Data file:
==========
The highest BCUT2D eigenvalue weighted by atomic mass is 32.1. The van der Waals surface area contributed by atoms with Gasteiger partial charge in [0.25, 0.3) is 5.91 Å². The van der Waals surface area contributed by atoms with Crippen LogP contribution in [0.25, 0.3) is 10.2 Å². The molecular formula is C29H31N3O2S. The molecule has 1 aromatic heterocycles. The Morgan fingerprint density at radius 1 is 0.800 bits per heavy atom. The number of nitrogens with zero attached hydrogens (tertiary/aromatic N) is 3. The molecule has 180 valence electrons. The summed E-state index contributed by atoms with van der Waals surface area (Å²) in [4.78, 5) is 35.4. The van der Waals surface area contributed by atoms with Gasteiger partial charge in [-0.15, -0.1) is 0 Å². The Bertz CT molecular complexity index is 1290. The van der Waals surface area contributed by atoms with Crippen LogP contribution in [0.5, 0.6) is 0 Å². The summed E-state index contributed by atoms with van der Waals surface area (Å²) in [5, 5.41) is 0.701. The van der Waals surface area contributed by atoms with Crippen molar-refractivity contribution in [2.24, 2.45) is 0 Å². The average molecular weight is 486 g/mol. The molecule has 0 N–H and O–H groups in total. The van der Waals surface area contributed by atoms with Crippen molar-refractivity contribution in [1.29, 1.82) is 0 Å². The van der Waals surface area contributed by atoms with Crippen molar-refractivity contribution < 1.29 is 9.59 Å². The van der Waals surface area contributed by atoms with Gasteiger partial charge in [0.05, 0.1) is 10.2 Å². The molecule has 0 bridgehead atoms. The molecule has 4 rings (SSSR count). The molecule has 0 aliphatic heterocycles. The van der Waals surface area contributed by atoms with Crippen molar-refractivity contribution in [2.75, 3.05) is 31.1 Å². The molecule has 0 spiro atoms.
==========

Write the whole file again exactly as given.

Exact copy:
The highest BCUT2D eigenvalue weighted by atomic mass is 32.1. The van der Waals surface area contributed by atoms with Gasteiger partial charge in [0.25, 0.3) is 5.91 Å². The van der Waals surface area contributed by atoms with Crippen LogP contribution in [0.25, 0.3) is 10.2 Å². The molecular formula is C29H31N3O2S. The molecule has 1 aromatic heterocycles. The Morgan fingerprint density at radius 1 is 0.800 bits per heavy atom. The number of nitrogens with zero attached hydrogens (tertiary/aromatic N) is 3. The molecule has 180 valence electrons. The summed E-state index contributed by atoms with van der Waals surface area (Å²) in [4.78, 5) is 35.4. The van der Waals surface area contributed by atoms with Gasteiger partial charge in [-0.15, -0.1) is 0 Å². The Bertz CT molecular complexity index is 1290. The van der Waals surface area contributed by atoms with Crippen LogP contribution in [0.5, 0.6) is 0 Å². The summed E-state index contributed by atoms with van der Waals surface area (Å²) in [5, 5.41) is 0.701. The van der Waals surface area contributed by atoms with Crippen molar-refractivity contribution in [2.24, 2.45) is 0 Å². The average molecular weight is 486 g/mol. The molecule has 0 N–H and O–H groups in total. The van der Waals surface area contributed by atoms with Crippen molar-refractivity contribution in [1.29, 1.82) is 0 Å². The van der Waals surface area contributed by atoms with Crippen molar-refractivity contribution < 1.29 is 9.59 Å². The van der Waals surface area contributed by atoms with Gasteiger partial charge in [0.05, 0.1) is 10.2 Å². The molecule has 0 bridgehead atoms. The molecule has 4 rings (SSSR count). The molecule has 0 aliphatic heterocycles. The van der Waals surface area contributed by atoms with Crippen molar-refractivity contribution in [2.75, 3.05) is 31.1 Å². The molecule has 0 spiro atoms.